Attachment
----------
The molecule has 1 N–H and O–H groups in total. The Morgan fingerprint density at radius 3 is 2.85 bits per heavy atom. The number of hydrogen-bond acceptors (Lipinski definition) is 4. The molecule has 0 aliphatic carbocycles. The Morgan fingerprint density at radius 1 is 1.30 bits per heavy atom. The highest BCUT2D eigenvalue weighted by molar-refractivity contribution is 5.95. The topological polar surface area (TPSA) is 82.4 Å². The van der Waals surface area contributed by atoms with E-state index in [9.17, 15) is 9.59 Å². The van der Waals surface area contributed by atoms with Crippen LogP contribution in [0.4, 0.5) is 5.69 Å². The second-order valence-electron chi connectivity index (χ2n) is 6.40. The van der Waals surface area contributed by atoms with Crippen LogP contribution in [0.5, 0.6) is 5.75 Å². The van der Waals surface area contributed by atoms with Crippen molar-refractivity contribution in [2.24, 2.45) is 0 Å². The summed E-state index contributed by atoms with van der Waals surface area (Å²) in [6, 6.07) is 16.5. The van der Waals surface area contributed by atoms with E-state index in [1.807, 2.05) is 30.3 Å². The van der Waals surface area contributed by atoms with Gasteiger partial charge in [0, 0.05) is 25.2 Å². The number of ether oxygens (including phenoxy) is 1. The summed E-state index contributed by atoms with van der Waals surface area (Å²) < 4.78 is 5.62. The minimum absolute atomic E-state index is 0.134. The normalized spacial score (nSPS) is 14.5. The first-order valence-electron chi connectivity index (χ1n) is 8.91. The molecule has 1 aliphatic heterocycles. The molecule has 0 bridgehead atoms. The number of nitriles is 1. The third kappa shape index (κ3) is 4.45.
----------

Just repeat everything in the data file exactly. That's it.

The molecule has 1 N–H and O–H groups in total. The Morgan fingerprint density at radius 3 is 2.85 bits per heavy atom. The number of hydrogen-bond acceptors (Lipinski definition) is 4. The molecule has 0 aliphatic carbocycles. The Morgan fingerprint density at radius 1 is 1.30 bits per heavy atom. The highest BCUT2D eigenvalue weighted by molar-refractivity contribution is 5.95. The topological polar surface area (TPSA) is 82.4 Å². The van der Waals surface area contributed by atoms with E-state index in [9.17, 15) is 9.59 Å². The van der Waals surface area contributed by atoms with Crippen LogP contribution in [0.4, 0.5) is 5.69 Å². The second-order valence-electron chi connectivity index (χ2n) is 6.40. The van der Waals surface area contributed by atoms with Crippen LogP contribution in [0.5, 0.6) is 5.75 Å². The van der Waals surface area contributed by atoms with Crippen molar-refractivity contribution in [2.24, 2.45) is 0 Å². The summed E-state index contributed by atoms with van der Waals surface area (Å²) in [6, 6.07) is 16.5. The van der Waals surface area contributed by atoms with E-state index in [1.807, 2.05) is 30.3 Å². The van der Waals surface area contributed by atoms with Gasteiger partial charge in [0, 0.05) is 25.2 Å². The number of ether oxygens (including phenoxy) is 1. The summed E-state index contributed by atoms with van der Waals surface area (Å²) < 4.78 is 5.62. The minimum absolute atomic E-state index is 0.134. The normalized spacial score (nSPS) is 14.5. The first-order valence-electron chi connectivity index (χ1n) is 8.91. The molecule has 1 aliphatic heterocycles. The molecule has 0 bridgehead atoms. The number of nitriles is 1. The third kappa shape index (κ3) is 4.45.